Sustainable Cities in China: Urban wetlands as nature-based solutions

Earthwatch Institute
Published: 15 October 2020
Last edited: 05 November 2020
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Urban wetlands can benefit local populations through improved water quality, biodiversity, air quality and microclimate (cooling). However, there is a lack of information on how best to manage multi-use wetlands to maximise their role as nature-based solutions. The Earthwatch Institute is working with the Chinese Academy of Sciences and WWF China to investigate best practice for wetland management for agriculture, tourism and conservation, with respect to the benefits they provide. Different land management approaches are being compared in two major wetlands near Shanghai and Guangzhou to improve understandings on the best management practices, as well as to identify how wetlands can help mitigate the adverse effects of land-use change and climate change.


East Asia
Scale of implementation
Freshwater ecosystems
River, stream
Wetland (swamp, marsh, peatland)
Cities and infrastructure
Disaster risk reduction
Science and research
Erratic rainfall
Conflicting uses / cumulative impacts
Ecosystem loss
Sustainable development goals
SDG 3 – Good health and well-being
SDG 6 – Clean water and sanitation
SDG 9 – Industry, innovation and infrastructure
SDG 11 – Sustainable cities and communities
SDG 13 – Climate action
SDG 15 – Life on land
SDG 17 – Partnerships for the goals
Aichi targets
Target 1: Awareness of biodiversity increased
Target 2: Biodiversity values integrated
Target 4: Sustainable production and consumption
Target 6: Sustainable management of aquatic living resources
Target 8: Pollution reduced
Target 11: Protected areas
Target 14: Ecosystem services
Target 15: Ecosystem restoration and resilience
Target 19: Sharing information and knowledge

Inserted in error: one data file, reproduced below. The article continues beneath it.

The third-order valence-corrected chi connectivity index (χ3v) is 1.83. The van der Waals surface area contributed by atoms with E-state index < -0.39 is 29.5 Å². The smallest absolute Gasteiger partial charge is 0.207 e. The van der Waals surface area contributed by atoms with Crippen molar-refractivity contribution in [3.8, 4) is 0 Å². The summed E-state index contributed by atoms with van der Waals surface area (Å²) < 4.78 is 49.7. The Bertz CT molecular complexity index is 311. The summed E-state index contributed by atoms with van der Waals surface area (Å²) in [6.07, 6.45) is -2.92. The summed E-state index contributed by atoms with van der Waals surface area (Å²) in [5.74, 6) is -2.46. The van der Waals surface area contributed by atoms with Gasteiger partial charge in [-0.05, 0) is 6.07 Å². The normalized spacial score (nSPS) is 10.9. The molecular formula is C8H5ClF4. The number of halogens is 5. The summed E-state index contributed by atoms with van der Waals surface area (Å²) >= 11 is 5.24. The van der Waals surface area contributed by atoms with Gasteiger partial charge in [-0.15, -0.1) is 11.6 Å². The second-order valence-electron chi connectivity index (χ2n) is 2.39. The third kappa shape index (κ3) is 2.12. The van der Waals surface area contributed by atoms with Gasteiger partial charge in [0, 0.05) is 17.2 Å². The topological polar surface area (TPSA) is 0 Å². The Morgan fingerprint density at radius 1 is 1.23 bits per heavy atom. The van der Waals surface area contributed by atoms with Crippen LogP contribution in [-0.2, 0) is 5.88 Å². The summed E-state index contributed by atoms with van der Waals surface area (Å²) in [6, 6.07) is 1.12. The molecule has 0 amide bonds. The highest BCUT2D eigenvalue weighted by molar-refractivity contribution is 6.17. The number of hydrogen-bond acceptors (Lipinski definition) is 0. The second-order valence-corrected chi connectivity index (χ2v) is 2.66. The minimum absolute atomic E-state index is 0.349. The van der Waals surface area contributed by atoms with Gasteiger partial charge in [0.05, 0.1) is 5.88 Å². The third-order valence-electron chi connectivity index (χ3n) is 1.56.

China | Shanghai, Guangzhou


Preliminary results, including the data acquired by citizen scientists, indicate that different wetland managements have different retention capacities regarding dissolved nutrients and suspended sediment. This project compared the remediation capacity of natural (unmanaged) wetlands to wetlands managed for agriculture and tourism. All three types of wetlands showed benefits to downstream water quality, though natural wetlands performed best in terms of removing nutrients and suspended sediments. This research aims to provide new insights into the long-term management of urban wetlands in their role as nature-based solutions, as well as look at the impacts of different land uses around them. Research results will be published for the international scientific community and be used to provide vital recommendations to local governments, policymakers and urban planners. Urban wetlands and lakes offer a cost-effective and sustainable option to help process polluted air, reduce the temperature within cities and allow surface water runoff and filtration, whilst allowing for ecosystems to flourish in urban environments.

Contributed by

Matthew Koehorst Greenpop, IUCN Urban Alliance

Other contributors

Earthwatch Europe